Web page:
What are the grounds for divorce in Georgia?
Divorce affects, directly or indirectly, virtually every family in the country. This video is designed to briefly summarize Georgia’s divorce laws as to the grounds or reasons a Georgia divorce court must hear to dissolve a marriage.
Marriage is a civil contract that the state has an interest in preserving. Accordingly, the marriage relationship may be dissolved only as provided by law through (1) a divorce or (2) an annulment; or altered by (3) a decree of separate maintenance granted by our courts. In any case, there must be a proceeding in the superior court of the county in which the defendant resides (or the county where the parties resided during the marriage if the defendant left the county within six months before filing) and the person seeking the divorce must prove grounds for divorce (valid reasons prescribed by law).
What are the grounds for divorce in Georgia?
In Georgia there are 13 grounds for divorce. One ground is that the marriage is “irretrievably broken” (sometimes referred to as the no-fault ground). The other 12 grounds for divorce in Georgia are fault grounds.
What is a no-fault divorce?
To obtain a divorce on this basis (irretrievably broken), one party must establish that he or she refuses to live with the other spouse and that there is no hope of reconciliation. It is not necessary for both parties to agree the marriage is irretrievably broken. Also, it is not necessary to show that there was any fault or wrongdoing by either party.
What are the fault grounds?
To obtain a divorce on one of the 12 fault grounds, one must prove that there was some wrongdoing by one of the parties to the marriage.
As an example, one fault ground is adultery. Adultery in Georgia includes heterosexual and homosexual relations between one spouse and another individual.
Another fault ground for divorce in Georgia is desertion. A divorce may be granted on the grounds that a person has deserted his or her spouse willfully for at least one year. Other fault grounds include mental or physical abuse, marriage between persons who are too closely related, mental incapacity at the time of marriage, impotency at the time of marriage, force or fraud in obtaining the marriage, pregnancy of the wife unknown to the husband at the time of the marriage, conviction and imprisonment for certain crimes, habitual intoxication or drug addiction and mental illness.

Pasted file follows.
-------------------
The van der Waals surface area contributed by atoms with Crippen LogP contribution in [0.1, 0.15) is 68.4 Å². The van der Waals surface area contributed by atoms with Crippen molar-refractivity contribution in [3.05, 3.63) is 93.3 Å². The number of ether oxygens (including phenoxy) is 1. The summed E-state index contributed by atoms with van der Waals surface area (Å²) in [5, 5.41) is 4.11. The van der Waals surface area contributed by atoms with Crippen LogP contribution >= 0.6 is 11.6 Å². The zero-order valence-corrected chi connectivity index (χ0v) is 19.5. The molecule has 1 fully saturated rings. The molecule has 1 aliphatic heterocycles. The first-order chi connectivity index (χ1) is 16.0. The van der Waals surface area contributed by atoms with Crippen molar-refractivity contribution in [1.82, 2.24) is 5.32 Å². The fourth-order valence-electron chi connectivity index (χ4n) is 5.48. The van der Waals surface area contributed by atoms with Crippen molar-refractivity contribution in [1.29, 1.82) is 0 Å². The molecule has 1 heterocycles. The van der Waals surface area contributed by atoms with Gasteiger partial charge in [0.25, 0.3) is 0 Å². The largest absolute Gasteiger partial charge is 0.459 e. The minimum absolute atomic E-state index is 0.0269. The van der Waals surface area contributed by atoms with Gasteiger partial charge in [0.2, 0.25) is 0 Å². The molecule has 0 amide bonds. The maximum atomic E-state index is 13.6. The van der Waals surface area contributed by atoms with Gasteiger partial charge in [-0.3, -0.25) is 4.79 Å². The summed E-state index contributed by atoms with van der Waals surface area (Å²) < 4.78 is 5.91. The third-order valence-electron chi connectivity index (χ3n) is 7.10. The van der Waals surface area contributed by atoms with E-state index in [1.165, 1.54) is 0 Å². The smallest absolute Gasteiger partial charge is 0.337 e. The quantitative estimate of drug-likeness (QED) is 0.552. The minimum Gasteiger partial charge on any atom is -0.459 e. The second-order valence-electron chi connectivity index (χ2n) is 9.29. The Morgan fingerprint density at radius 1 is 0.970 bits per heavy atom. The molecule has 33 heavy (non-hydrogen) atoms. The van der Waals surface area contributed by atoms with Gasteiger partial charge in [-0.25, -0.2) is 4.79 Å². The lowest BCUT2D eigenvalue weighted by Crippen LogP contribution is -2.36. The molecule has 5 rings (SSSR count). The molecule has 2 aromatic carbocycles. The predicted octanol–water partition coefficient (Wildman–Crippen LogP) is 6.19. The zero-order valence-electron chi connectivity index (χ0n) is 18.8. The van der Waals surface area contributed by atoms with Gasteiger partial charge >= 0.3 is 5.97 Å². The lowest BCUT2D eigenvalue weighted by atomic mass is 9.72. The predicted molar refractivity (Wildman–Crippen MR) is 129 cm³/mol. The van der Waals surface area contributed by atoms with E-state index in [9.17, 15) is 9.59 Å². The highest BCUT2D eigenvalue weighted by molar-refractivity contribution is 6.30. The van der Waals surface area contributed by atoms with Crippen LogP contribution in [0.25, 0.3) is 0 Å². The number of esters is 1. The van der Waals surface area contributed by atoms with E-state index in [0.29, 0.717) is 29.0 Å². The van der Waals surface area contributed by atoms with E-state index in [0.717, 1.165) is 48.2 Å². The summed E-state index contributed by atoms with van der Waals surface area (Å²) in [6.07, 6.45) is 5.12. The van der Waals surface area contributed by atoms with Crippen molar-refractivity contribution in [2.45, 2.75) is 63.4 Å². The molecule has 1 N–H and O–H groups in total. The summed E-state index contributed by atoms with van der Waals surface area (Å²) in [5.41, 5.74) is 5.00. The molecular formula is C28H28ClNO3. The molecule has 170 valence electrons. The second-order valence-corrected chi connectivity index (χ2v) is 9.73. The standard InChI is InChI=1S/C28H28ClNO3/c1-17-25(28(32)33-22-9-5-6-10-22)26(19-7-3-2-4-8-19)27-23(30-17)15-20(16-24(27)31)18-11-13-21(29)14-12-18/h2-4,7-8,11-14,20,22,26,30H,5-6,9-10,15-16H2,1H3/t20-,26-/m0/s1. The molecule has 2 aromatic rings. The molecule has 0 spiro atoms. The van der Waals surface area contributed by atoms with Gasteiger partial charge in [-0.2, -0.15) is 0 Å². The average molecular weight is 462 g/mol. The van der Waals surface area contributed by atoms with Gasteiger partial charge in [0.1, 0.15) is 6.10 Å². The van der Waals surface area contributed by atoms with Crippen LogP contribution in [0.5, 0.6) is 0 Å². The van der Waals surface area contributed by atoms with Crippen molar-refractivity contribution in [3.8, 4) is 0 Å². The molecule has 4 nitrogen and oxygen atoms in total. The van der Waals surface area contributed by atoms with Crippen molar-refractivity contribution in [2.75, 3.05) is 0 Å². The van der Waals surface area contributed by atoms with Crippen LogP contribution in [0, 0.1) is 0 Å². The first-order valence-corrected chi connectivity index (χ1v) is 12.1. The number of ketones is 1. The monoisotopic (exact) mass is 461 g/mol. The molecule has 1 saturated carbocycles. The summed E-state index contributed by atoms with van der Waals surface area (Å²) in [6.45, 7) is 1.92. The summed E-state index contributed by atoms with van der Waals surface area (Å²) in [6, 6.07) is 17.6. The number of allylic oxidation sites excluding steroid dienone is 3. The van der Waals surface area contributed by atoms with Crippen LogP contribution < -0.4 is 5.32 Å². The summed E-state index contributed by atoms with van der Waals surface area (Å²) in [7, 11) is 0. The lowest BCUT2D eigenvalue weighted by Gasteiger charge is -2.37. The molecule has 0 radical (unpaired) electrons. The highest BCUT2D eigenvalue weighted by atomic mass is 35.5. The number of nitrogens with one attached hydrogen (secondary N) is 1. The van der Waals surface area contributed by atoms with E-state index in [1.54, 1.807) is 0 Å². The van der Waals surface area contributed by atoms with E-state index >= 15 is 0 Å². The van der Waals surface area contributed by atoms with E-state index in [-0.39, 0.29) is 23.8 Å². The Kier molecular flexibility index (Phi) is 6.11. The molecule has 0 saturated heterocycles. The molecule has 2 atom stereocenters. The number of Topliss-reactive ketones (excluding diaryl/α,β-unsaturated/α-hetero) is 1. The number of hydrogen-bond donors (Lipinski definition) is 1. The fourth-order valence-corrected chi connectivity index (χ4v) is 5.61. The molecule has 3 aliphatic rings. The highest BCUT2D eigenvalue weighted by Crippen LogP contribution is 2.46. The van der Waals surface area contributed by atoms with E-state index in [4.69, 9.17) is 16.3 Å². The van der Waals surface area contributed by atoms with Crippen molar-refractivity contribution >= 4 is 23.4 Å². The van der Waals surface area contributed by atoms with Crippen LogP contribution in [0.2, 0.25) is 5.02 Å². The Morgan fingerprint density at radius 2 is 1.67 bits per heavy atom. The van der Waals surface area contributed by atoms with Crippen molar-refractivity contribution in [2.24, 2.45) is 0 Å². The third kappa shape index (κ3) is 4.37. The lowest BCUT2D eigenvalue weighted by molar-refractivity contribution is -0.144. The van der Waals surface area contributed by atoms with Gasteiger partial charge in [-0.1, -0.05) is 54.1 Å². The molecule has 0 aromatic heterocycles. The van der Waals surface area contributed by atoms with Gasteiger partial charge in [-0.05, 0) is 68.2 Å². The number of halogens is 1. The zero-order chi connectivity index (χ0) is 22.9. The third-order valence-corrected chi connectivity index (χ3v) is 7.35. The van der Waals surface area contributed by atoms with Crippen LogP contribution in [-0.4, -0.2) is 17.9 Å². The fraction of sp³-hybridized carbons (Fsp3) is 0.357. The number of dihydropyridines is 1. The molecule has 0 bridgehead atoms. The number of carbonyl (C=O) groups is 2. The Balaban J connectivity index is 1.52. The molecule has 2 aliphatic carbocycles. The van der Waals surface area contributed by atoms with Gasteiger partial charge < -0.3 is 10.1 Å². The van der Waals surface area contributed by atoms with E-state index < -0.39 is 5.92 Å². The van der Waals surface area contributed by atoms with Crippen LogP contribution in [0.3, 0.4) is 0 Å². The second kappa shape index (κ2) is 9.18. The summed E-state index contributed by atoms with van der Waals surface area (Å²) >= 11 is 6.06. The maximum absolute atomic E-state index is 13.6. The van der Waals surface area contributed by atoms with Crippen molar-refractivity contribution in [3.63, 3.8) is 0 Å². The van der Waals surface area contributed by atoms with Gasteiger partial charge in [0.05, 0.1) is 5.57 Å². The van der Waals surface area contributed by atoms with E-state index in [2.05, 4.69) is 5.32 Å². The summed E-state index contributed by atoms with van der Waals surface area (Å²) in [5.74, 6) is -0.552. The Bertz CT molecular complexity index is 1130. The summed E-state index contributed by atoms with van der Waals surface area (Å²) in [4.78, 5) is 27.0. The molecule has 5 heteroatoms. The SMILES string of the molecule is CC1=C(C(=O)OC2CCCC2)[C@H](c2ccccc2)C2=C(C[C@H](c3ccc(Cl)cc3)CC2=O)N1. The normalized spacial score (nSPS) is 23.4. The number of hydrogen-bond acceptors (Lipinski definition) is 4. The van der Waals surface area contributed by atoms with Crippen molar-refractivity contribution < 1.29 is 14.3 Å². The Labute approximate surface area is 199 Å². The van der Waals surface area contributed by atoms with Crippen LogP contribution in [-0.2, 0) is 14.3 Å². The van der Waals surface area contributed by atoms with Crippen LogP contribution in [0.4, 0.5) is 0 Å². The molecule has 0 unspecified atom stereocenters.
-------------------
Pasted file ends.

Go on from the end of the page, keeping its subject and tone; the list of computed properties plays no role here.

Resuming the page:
SOURCE: State Bar of Georgia
This 8-point checklist can help determine whether your estate plan needs help.
National Estate Planning Awareness Week takes place this month (Oct. 20-26) and will highlight the fact that more than 120 million Americans do not have proper estate plans in place.
An estate plan, properly executed, can protect you as well as your family in the event of sickness, accidents or untimely death. With just a little advanced planning, you can help your family avoid wasted dollars and unnecessary hardship.
Even if you have an estate plan in place, it should be reviewed on a regular basis. Congress, state legislatures and the courts are constantly changing the estate-planning rulebook. In fact, there have been several major estate and income tax law changes in recent years. Depending on your circumstances, an out-of-date estate plan might be missing valuable planning opportunities and could cost your family dearly in extra taxes and administration costs.
Do you have an estate plan in place? Is it covering all your bases? Take a look at the checklist below. If you can answer “no” or “I don’t know” to any of the following, you should set up an appointment with your local metro Atlanta estate planning attorney as soon as possible.
- Do you have a will or trust in place? If so, has it been professionally reviewed within the last two years?
- Does your current health care power of attorney permit the person of your choosing (spouse, child, family) to make emergency health care decisions for you in the event you are unable to do so?
- Are you certain that your current estate plan will minimize possible state and federal estate taxes at your death, including taxes on your house, life insurance and IRAs?
- Have you taken steps to avoid possible will contests and disputes during the administration of your estate?
- Are you satisfied with the persons you’ve named as guardians of your minor children in your current estate plan?
- Does your current estate plan provide creditor and lawsuit protection for assets passed to your surviving spouse and/or children?
- If you have a revocable living trust in place as part of your estate plan, is your trust fully funded so your family can avoid the delays and expenses of probate? (Probate is the court process by which a will or trust is deemed valid or invalid. The legal fees and other expenses involved when an estate goes through probate are deducted from the value of the estate.)
- Does your estate plan protect your children’s inheritance in the event your surviving spouse chooses to remarry?
Again, if you can answer “no” or “I don’t know” to any of these questions, contact us to talk about your needs. Call us at 770-425-6060 or use the contact form here